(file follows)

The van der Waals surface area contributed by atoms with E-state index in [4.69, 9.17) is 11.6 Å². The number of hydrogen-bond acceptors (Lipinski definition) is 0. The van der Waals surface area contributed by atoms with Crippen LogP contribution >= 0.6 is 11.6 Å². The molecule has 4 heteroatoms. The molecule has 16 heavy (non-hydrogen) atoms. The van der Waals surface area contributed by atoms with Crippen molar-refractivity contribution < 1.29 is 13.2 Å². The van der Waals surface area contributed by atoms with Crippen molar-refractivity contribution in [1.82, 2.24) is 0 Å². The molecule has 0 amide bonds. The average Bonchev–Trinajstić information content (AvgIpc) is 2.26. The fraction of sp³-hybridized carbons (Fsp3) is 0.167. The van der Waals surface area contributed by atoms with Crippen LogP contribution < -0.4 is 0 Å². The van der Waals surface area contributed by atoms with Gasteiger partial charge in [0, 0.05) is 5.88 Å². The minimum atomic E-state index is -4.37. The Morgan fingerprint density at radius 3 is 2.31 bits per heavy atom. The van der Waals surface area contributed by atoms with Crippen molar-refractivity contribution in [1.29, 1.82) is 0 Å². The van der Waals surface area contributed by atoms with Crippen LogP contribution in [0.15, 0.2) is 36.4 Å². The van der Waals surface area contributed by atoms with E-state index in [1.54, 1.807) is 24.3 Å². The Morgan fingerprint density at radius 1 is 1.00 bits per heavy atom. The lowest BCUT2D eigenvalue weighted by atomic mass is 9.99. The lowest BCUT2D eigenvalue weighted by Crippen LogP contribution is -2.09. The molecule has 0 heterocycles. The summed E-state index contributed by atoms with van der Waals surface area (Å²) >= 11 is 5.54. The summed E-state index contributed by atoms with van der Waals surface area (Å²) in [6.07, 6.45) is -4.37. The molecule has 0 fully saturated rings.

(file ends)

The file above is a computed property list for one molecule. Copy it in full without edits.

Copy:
The van der Waals surface area contributed by atoms with E-state index in [4.69, 9.17) is 11.6 Å². The number of hydrogen-bond acceptors (Lipinski definition) is 0. The van der Waals surface area contributed by atoms with Crippen LogP contribution >= 0.6 is 11.6 Å². The molecule has 4 heteroatoms. The molecule has 16 heavy (non-hydrogen) atoms. The van der Waals surface area contributed by atoms with Crippen molar-refractivity contribution < 1.29 is 13.2 Å². The van der Waals surface area contributed by atoms with Crippen molar-refractivity contribution in [1.82, 2.24) is 0 Å². The molecule has 0 amide bonds. The average Bonchev–Trinajstić information content (AvgIpc) is 2.26. The fraction of sp³-hybridized carbons (Fsp3) is 0.167. The van der Waals surface area contributed by atoms with Crippen LogP contribution < -0.4 is 0 Å². The van der Waals surface area contributed by atoms with Gasteiger partial charge in [0, 0.05) is 5.88 Å². The minimum atomic E-state index is -4.37. The Morgan fingerprint density at radius 3 is 2.31 bits per heavy atom. The van der Waals surface area contributed by atoms with Crippen molar-refractivity contribution in [1.29, 1.82) is 0 Å². The van der Waals surface area contributed by atoms with Crippen LogP contribution in [0.15, 0.2) is 36.4 Å². The van der Waals surface area contributed by atoms with E-state index in [1.54, 1.807) is 24.3 Å². The Morgan fingerprint density at radius 1 is 1.00 bits per heavy atom. The lowest BCUT2D eigenvalue weighted by atomic mass is 9.99. The lowest BCUT2D eigenvalue weighted by Crippen LogP contribution is -2.09. The molecule has 0 heterocycles. The summed E-state index contributed by atoms with van der Waals surface area (Å²) >= 11 is 5.54. The summed E-state index contributed by atoms with van der Waals surface area (Å²) in [6.07, 6.45) is -4.37. The molecule has 0 fully saturated rings.